Tomaz Humar Reviews

Book captures action and drama of alpinist’s life
By Lynn Martel – Rocky Mountain Outlook – June 26, 2008

“Some called it the boldest rescue in recent memory, others called it a soap opera.” So writes Bernadette McDonald in the opening chapter of her new book, Tomaz Humar, the story of the Slovenian alpinist who Reinhold Messner calls in the foreword, “an absolute star amongst today’s Big Wall mountaineers.”

No matter how one looks at him, Humar is no lightweight, from his off-the-scale solo ascents of giant vertical Himalayan mountain faces, to his exuberant media persona, to his still-talked-about finger-crushing, shoulder-dislocating handshake inflicted on many at the Banff Mountain Film Festival.

It doesn’t take long for readers to learn that, for the most part, Humar’s entire life is a soap opera, from his early climbing experiences wearing a harness fashioned from a discarded Fiat seatbelt to his formative training as a teen under a stern senior climbing club member who insisted he climb 14 rock routes in a day in his mountain boots, to describing his manic pursuit of “death solos” after a stint as soldier in the war in Kosovo, of which McDonald is almost understated in her remark, “Kosovo had given him a much higher tolerance for suffering, for risk and even death.” Working 16-hour days to feed his wife and children and manage his perpetually unmanageable debts, Humar’s character unfolds one chapter, and one climb, at a time. In the climbing world, particularly in Slovenia’s close-knit mountain club, he is viewed as an upstart – impatient, determined and headstrong – all of it deserved. He burns bridges defiantly, but also maintains close, long-term, loyal friendships.

As an alpinist he appears to be perpetually on the edge, all of which culminates in his spectacularly dramatic rescue from the 4,500-metre Rupal Face of Nanga Parbat, at 8,612 metres the ninth highest peak in the world.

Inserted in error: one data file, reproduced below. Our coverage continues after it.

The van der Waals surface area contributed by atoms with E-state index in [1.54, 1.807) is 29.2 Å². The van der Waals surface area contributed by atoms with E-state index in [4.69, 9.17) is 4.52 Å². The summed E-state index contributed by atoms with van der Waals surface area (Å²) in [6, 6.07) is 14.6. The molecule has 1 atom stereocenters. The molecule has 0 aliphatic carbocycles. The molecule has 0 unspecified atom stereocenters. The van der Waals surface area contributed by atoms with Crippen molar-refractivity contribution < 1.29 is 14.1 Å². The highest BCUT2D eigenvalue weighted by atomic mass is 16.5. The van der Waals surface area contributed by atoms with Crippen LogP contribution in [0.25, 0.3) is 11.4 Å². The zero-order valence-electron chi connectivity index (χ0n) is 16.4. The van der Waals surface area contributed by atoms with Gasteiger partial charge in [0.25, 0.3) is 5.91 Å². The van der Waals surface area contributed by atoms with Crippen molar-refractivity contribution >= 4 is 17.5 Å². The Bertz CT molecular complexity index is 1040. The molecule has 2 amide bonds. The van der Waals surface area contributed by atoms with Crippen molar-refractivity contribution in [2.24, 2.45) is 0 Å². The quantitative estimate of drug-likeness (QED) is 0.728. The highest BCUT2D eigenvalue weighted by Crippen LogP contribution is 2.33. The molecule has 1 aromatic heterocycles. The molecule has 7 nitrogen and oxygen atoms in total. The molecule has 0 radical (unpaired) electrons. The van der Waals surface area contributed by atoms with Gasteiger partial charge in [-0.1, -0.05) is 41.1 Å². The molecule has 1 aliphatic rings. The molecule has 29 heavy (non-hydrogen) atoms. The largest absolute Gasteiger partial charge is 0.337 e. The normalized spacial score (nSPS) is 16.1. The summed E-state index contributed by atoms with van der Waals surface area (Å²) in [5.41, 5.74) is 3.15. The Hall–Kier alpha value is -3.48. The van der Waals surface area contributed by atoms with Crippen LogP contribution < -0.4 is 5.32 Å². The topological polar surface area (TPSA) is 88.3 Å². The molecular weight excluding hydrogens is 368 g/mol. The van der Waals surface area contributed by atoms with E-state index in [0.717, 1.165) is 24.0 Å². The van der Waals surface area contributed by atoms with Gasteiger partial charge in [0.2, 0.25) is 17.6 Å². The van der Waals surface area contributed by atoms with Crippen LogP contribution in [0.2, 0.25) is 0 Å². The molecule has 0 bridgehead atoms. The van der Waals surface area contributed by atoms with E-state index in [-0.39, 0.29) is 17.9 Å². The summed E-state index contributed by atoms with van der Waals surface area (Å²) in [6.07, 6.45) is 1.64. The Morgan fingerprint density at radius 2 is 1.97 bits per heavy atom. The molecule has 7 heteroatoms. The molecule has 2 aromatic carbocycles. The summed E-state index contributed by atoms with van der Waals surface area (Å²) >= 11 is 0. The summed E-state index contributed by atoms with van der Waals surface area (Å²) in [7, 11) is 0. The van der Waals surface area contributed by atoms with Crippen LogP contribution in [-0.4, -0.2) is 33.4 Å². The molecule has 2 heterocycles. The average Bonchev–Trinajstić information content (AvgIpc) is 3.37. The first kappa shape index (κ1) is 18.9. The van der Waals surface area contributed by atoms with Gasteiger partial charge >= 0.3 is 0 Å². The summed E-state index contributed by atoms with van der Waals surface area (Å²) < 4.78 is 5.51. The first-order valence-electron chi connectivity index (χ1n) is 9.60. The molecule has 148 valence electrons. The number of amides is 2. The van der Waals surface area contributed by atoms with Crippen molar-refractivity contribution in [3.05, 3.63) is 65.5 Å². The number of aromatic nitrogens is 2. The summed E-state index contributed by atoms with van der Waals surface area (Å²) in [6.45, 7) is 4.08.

Spanning 10 days, the drama made the evening news all over the world, not the least in Slovenia where, after being successfully rescued by a pair of skilled, daring and highly motivated Pakistani military pilots, Humar was welcomed a hero, but vilified by much of the climbing community. The rescue in itself is a story worth telling, complete with spectacularly difficult technical flying, a post-rescue meeting between Humar and President Musharraf and Humar’s radio communications from his snow hole at 6,300m with his children and father, during which they chat about the garden and the cats.

Having initiated the rescue shortly after stating on his website that Tomaz is “on his own up there,” Humar instantly becomes the poster child for every side of the mountain rescue debate, even providing a hearty laugh as McDonald quotes another Slovenian climber saying, “This is the single biggest event since our liberation.”

Making the most of the drama and the suspense, McDonald begins each chapter with a portion of the events as they transpired on Nanga Parbat, carefully doled out like a climber’s food rations. Between the Nanga Parbat scenes, the reader weaves through the chapters of Humar’s life, as recorded through his Himalayan climbs – Ganesh V, Annapurna, Ama Dablam – during which his wife gave birth to their son in Slovenia; Bobaye – a solo first ascent, only six months after his son’s birth; Nuptse – which he descended alone after his partner was blown off the summit; Dhaulagiri, Shishapangma – climbed with metal in his knee and ankle while still recuperating from a three-metre fall in the basement of the home he was building.

Fortunately for the reader, the pages go beyond Humar’s personal and professional life; they considerately offer a crash course in the complicated political history of the war in Kosovo – where Humar’s experiences of dehydration, hunger, filth and psychological abuse as a solider are akin to those of a POW, leading him to admit he “discovered the bottom of humanity”. As well, McDonald provides much valuable insight into the positioning and competition within the international climbing community in pursuit of the big Himalayan gems.